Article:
You have always been a frontrunner for gender justice and equality. How has been your journey as a gender activist been so far?
A. I was about 15-16 years old when I began noticing that the world with men is different, and the world with women is different, and till then I had not noticed that much. So I was in standard 10th or 11th when I noticed that there are subtly different rules for boys and girls and there was also a set of conditioning. When I was in school, girls were always picking up fashion magazines and boys who are always picking up car magazines. I was okay with fashion magazines but I also wanted to see what was there in the car magazines. When I asked the boys in my class to see if I could check out the car magazines, they said I was a tomboy; and I said, no I am not. I am just someone who wants to know other things as well. So I think my radar picked up different sets of conditioning and rules that existed. Over the years I have always, wherever I felt that there are different sets of rules, tried to bend them a little. So when I was in college, we had one hand-me-down gearless scooter and one motorcycle and I wanted the motorcycle. So everybody was like, take the gearless scooter and it is easy to ride for girls. But what’s the difference? Both are two-wheelers. Does that mean girls can’t use gears? So these little things have always been a part of the way I have thought from a very young age. Today, when I look back, I realise that I was rebelling, very actively. So wherever I find out that there is a gender wall, my first instinct is to try and get through it.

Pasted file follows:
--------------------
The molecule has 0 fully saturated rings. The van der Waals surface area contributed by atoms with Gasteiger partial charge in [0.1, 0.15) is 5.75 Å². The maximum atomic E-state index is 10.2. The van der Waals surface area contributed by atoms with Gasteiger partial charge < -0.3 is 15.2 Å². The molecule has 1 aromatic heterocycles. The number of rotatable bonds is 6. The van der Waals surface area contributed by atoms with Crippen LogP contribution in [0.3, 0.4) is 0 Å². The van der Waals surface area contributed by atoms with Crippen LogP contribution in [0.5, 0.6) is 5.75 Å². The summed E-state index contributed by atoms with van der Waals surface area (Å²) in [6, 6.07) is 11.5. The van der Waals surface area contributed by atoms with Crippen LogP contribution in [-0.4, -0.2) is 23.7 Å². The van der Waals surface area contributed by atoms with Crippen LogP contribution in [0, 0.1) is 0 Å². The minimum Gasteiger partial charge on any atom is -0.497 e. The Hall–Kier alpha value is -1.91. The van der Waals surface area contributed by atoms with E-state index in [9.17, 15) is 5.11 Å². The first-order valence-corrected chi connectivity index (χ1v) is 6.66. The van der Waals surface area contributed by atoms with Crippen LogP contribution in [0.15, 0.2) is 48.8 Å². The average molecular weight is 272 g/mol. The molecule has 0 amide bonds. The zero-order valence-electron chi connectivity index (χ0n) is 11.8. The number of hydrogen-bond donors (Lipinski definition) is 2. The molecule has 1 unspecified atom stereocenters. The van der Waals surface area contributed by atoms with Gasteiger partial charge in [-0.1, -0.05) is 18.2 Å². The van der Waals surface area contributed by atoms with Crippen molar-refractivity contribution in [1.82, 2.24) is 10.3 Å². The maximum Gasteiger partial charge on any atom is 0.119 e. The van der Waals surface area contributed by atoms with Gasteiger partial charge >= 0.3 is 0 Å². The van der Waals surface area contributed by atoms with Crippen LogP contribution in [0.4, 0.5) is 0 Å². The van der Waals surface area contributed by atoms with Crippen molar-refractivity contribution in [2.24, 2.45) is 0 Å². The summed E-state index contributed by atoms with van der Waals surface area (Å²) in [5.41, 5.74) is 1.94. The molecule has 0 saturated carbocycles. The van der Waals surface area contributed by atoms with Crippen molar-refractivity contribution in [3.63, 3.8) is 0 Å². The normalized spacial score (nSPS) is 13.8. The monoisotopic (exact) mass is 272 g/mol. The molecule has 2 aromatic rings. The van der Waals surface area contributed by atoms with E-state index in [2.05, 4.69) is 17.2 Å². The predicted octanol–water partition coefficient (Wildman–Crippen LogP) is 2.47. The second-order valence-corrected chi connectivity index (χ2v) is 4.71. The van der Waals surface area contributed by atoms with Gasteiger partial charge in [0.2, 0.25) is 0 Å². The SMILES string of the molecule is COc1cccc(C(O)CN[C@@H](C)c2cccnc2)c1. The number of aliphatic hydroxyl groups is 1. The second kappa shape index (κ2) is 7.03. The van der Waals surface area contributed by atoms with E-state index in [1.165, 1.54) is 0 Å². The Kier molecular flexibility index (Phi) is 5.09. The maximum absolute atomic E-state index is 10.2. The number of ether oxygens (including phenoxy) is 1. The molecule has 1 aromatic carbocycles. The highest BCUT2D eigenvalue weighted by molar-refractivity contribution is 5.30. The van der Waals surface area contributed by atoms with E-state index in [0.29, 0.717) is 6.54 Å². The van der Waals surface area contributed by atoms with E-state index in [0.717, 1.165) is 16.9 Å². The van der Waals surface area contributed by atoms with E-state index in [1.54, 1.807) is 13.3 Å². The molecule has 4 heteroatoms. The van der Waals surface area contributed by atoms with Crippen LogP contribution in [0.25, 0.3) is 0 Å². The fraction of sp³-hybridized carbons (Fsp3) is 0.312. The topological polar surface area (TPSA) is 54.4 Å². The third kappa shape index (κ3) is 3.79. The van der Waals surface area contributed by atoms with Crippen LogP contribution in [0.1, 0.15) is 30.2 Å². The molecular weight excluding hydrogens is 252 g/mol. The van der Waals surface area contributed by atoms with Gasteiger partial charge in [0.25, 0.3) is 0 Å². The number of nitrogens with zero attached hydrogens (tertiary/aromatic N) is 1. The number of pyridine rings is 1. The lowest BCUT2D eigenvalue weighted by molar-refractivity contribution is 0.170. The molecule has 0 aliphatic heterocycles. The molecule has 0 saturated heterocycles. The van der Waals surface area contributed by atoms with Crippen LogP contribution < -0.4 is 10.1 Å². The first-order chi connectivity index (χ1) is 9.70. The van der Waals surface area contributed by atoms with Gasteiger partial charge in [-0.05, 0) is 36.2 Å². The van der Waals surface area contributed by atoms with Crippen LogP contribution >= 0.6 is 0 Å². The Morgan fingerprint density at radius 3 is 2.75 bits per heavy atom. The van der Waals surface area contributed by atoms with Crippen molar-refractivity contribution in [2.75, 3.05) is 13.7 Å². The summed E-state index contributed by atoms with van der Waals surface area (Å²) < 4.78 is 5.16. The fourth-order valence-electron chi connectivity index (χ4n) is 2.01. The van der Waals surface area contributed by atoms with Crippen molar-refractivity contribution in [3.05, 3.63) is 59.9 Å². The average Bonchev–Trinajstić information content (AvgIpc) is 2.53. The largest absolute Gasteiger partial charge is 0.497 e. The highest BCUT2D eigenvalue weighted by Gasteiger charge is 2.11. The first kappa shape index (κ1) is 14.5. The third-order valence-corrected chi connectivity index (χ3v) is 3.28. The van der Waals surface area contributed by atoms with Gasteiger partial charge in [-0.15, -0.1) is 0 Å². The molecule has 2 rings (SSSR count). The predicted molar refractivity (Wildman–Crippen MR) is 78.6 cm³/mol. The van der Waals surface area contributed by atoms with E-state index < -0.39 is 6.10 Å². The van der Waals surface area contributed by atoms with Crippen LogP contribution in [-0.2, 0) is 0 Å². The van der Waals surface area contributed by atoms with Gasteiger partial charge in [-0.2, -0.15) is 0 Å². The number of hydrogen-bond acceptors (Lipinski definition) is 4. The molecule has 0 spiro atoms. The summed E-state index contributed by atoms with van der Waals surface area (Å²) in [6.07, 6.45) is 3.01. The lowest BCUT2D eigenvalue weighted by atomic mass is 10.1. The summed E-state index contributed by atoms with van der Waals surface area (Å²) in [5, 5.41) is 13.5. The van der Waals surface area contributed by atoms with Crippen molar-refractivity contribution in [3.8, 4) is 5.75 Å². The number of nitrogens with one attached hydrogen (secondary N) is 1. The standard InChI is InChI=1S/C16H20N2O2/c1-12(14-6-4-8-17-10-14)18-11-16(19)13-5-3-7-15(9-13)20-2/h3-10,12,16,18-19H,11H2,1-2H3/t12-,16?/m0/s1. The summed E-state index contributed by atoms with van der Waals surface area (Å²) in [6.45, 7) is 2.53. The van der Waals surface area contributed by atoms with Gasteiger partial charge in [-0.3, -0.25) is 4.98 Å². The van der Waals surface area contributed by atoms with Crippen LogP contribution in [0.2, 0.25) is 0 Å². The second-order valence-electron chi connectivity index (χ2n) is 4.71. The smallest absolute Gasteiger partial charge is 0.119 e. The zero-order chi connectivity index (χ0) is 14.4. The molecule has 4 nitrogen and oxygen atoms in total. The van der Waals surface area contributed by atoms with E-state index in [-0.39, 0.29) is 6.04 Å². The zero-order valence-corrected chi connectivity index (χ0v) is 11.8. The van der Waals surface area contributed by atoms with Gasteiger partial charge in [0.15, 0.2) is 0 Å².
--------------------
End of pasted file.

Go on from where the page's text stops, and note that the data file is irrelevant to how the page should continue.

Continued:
Q. At your wedding, you were seen as a bold bride. Sadly, there were people who criticised you for breaking the mould, while there were those few who also applauded you. How did you take the criticism, and the approbation, which came just after your wedding?
A. The next day, when I saw the newspaper and news channel had visuals, I felt that there was gender conditioning that was carried there. I didn’t want to be the bride who is quiet and shy on her wedding. I think that was the reason I did that and I am glad that more people are now breaking the mould. My point is that people need to have a conversation on these topics; and if there are conversations, that means there is a movement and a shift in ideology. First, people need to identify the problem and then address it; and the third step would be the difference which establishes gender equality. Also, there are certain people who are gaining from this lack of equality. When there is no equality, by default there is a greater sense of privilege in men. When you start treating women equally, this sense of privilege will go away. There is going to be a backlash. The point is how pleasant can we make that. It is a slow process; we can’t expect an overnight change because if we are starting the process of addressing a problem now, we have to wait 40-60 years for results to come out.